A psychologist and author argued on The Daily Circuit Wednesday that the "vast majority" of drug users do so safely and that all drugs, including heroin and methamphetamine, should be decriminalized.
"I came to this fight about 23 years ago," said Carl Hart, a professor at Columbia University, thinking that "we should punish drugs harshly, because I thought drugs were destroying my community. But over the years I have discovered a few things that changed that opinion. I discovered that drugs — first of all, we had been lied to in terms of their potential dangers."
He said drugs are "just like automobiles" in that "The vast majority of people use these things safely. And then when I started to look at the numbers that we were arresting for drugs, and people who were serving prison sentences for drugs, it just seemed as though the penalty didn't fit the crime."
Hart said that drugs "are criminalized because they are associated with people we don't like. If we think about all of these drugs, and we think about how we penalize them, they're typically penalized because a group that are using them are a despised group.
"Marijuana criminalization occurred in the 1930s because it was associated with Mexicans and black people. We think about opium at the turn of the last century; it was associated with Chinese people. Crack cocaine: it was associated with black people in cities. That's why drugs are penalized so heavily — because they're associated with groups we don't like. ... People need to come out of the closet so we can see that there are a broader range of drug users, not just those people we don't like."
By decriminalizing drugs, Hart said, Congress could allow users to continue to make useful contributions to society, instead of having their lives ruined by criminal convictions.
"If the last three presidents — Barack Obama, George Bush, Bill Clinton — all of these guys used illegal drugs. If they had been arrested for their drug use, they would not be allowed to make the contributions they have made to this country. I'm just arguing that we should extend that sort of privilege to everyone."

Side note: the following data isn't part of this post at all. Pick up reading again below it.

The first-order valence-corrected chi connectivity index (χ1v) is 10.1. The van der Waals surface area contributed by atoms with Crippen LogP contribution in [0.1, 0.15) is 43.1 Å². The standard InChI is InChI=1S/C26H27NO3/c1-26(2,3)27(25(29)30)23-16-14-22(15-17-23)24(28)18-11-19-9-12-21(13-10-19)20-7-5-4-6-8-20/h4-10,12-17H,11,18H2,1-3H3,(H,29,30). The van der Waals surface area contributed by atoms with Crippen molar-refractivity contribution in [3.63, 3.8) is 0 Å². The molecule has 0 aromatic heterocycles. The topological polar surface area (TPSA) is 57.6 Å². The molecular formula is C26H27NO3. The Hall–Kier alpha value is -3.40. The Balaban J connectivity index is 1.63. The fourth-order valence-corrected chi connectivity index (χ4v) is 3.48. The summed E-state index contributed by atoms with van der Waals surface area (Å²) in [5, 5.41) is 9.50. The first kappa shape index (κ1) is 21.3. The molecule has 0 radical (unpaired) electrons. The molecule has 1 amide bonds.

Hart said drug addiction affects only 10 to 20 percent of the population of users, and that the effect on such a small minority should not be the primary focus of public policy. Drug users need education more than prosecution, he said, explaining that a proper education would help people avoid the dangers of overdose.
"When we think about heroin physical dependency, people see it portrayed in movies as being this potentially deadly thing," he said. "It's not deadly, or potentially deadly. You can't die from heroin withdrawal, but you certainly can die from alcohol withdrawal. Heroin withdrawal is like the flu. If you've had the flu, you've had heroin withdrawal. It's not pleasant, so I don't want to minimize that ... but this notion that you can die from heroin withdrawal, that's just simply not true.
"Now, when we think about overdosing from heroin: 75 percent of the people who die from a heroin-related overdose do so because they combined it with another sedative, usually alcohol. ... People are by and large not dying from heroin overdose. They're dying from ignorance, by combining it with another sedative."
Hart said the right choice of a drug depends on the circumstances.
"We can't think about a drug in isolation of the context," he said. "It all depends on what you're using the drug for. If I wanted to be alert in a conversation, or I needed to be cognitively aware, a nice low dose of methamphetamine, it's clearly better than a dose of marijuana. Now, if I had diarrhea, and I was worried about my diarrhea, clearly heroin is a better drug than taking cocaine, marijuana or alcohol, or any of those drugs. So it depends on the context."
(The Centers for Disease Control reports that "The devastating effects of heroin overdose and prolonged heroin use, along with its addicting nature, can be very damaging and put strain on loved ones of someone involved in heroin substance abuse.")
For his book, "High Price: A Neuroscientist's Journey of Self-Discovery that Challenges Everything You Know about Drugs & Society," Hart studied users and addicts, including his own family, to examine addiction and policy.